Diet cola may seem like a sensible alternative to sugar-sweetened sodas, and in some cases it may be. The artificially sweetened beverage contains about 5 calories per 12-ounce can -- compared to 150 calories in the same serving of regular cola -- and no added sugar, making it a seemingly friendly choice for your waistline. That said, diet beverages are not as healthy as good, old-fashioned water, and they may come with some unpleasant side effects.
Diet cola may contain about 35 to 55 milligrams of caffeine per 12 ounces, depending on the brand. Caffeine is a stimulant that can cause side effects such as nervousness, frequent urination, shakiness and irregular heartbeat. If you drink diet cola at night, you may also have trouble sleeping. Most people can safely drink 200 to 300 milligrams of caffeine per day.
A Wider Waistline?
Despite their calorie-free status, diet sodas are linked to weight gain, according to a review published in "Yale Journal of Biology and Medicine" in 2010. Researchers looked at multiple studies and found that participants who drank the most diet soda were most likely to gain weight over time. They also noted that as diet soda use has increased in the general population, so has the obesity rate. This could be because the artificial sweeteners in diet sodas only partially activate food-reward pathways in the brain, encouraging further food-seeking behavior. In addition, artificial sweeteners -- which are far sweeter than natural sugar -- train the brain to crave sweet food, possibly increasing overall sugar intake.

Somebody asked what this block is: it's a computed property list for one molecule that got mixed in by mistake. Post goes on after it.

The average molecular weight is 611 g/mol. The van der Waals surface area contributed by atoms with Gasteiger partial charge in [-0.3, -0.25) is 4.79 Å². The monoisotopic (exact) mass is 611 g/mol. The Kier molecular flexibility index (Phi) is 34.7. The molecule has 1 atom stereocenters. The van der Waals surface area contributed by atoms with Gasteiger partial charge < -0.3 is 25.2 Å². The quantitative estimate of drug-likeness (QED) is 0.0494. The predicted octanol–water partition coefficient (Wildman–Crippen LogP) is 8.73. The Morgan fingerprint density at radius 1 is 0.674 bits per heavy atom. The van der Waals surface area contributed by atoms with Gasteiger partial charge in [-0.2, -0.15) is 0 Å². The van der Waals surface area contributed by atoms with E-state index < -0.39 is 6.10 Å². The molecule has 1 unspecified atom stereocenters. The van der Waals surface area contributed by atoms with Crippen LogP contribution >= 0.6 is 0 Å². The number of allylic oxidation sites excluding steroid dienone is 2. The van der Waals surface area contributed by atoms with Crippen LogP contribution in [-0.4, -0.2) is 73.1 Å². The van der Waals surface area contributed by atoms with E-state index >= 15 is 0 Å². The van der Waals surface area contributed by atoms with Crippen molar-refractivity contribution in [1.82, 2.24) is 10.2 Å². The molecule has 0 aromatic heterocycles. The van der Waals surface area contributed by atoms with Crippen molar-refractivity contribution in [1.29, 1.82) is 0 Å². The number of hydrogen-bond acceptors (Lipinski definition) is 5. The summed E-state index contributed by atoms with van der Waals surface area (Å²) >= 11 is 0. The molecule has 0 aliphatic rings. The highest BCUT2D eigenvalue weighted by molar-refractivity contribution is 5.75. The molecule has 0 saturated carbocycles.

All colas contain acid, which is bad news for your smile. These acids contribute to plaque formation and also soften your teeth's protective enamel coating. This may encourage cavities and tooth decay and cause sensitive teeth or pain while eating. To help preserve your oral health, only drink diet cola through a straw, which will minimize the liquid's contact with your teeth.
The Aspartame Question
Diet colas are often sweetened with aspartame, a controversial ingredient. Although aspartame is approved by the U.S. Food and Drug Administration and generally considered safe, some people have reported side effects such as headaches, seizures and behavioral changes, according to The University of Arizona Cooperative Extension. However, no clear link to these effects has been established. In addition, the sweetener is not safe for people with a medical condition called phenylketonuria, which prevents the body from breaking down phenylalanine, an amino acid in aspartame. Sucralose, another artificial sweetener common in diet colas, has not been found to produce any negative effects.
- Nutritionix: Diet Cola -- 1 Can 12 fl oz, USDA
- USDA National Nutrient Database: Carbonated Beverage, Cola
- MedlinePlus: Caffeine in the Diet
- Yale Journal of Biology and Medicine: Gain Weight by “Going Diet?” Artificial Aweeteners and the Neurobiology of Sugar Cravings
- Go Ask Alice: Diet Sodas and Drinking Calories
- The University of Arizona Cooperative Extension: Sugar Substitutes -- Are They Safe?
- American Cancer Society: Aspartame
- The University of Utah Math Department: Caffeine Content of Popular Drinks